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CDC: Stop kissing your pet turtle

Published Oct 12th, 2019 2:07PM EDT
turtle salmonella
Image: Dan Callister/Shutterstock

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An outbreak of salmonella infections across 13 states has prompted the Centers for Disease Control to issue a rather bizarre warning to the owners of pet turtles: please stop kissing them. A new bulletin regarding the outbreak also cites “snuggling” as a potential avenue of infection.

With a total of 21 confirmed cases of salmonella infection and the majority of affected individuals noting they recently had contact with a pet turtle, the outbreak doesn’t have a single source. The turtles don’t appear to have all been bought from the same pet store or anything of that nature, but turtles are known to carry salmonella and it would seem too many people are getting cuddly with their tiny friends.

This is hardly the first time salmonella infections were blamed on pet turtles. In fact, small turtles — those with shells of less than four inches — were the cause of so many salmonella infections that the FDA prohibited the sale of the animals as pets.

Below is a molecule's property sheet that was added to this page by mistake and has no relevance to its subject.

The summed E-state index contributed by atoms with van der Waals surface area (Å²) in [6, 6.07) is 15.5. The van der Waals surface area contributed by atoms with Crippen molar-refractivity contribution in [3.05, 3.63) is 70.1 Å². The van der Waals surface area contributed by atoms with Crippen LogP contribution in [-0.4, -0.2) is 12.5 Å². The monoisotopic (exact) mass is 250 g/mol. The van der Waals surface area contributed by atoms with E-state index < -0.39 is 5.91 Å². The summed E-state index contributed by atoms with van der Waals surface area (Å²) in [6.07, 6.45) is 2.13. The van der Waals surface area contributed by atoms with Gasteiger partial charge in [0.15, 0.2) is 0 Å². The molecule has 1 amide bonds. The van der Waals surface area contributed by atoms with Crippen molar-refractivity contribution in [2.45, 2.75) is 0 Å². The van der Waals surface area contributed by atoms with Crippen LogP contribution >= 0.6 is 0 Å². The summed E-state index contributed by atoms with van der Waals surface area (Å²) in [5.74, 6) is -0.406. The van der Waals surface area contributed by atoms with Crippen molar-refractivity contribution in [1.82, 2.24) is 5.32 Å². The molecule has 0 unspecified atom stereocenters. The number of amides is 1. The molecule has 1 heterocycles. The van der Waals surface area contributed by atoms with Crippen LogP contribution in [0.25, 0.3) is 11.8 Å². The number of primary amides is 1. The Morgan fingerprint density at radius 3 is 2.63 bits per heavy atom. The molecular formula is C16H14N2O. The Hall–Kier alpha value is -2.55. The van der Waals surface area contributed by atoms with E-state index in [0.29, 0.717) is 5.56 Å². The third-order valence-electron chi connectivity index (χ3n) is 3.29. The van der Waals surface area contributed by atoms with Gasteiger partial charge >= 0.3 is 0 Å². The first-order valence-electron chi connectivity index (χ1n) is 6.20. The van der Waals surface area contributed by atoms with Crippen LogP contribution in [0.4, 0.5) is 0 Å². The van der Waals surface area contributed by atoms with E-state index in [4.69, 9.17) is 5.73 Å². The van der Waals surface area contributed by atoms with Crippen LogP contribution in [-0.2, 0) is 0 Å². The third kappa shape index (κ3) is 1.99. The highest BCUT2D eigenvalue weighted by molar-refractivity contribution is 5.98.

This latest outbreak appears to be related to larger pet turtles that are still perfectly legal to sell, but the bacteria outbreak is nonetheless troubling. The 21 cases spread across 13 states are sprinkled across the country, including California, Washington, Colorado, Illinois, Georgia, and New York. The infections have resulted in seven hospitalizations, but thankfully no deaths have occurred.

However, the CDC warns that it’s likely the true number of infections is larger than it seems. It’s difficult to link contact with a pet turtle to a subsequent salmonella infection because it’s often weeks before the diagnosis is made, and some individuals may not make the connection between their handling of the animal and their illness.

Along with avoiding things like kissing and cuddling, the CDC advises all pet turtle owners to thoroughly wash their hands after handling the animals and to avoid cleaning their habitats or toys in places like the kitchen where cross-contamination is possible.

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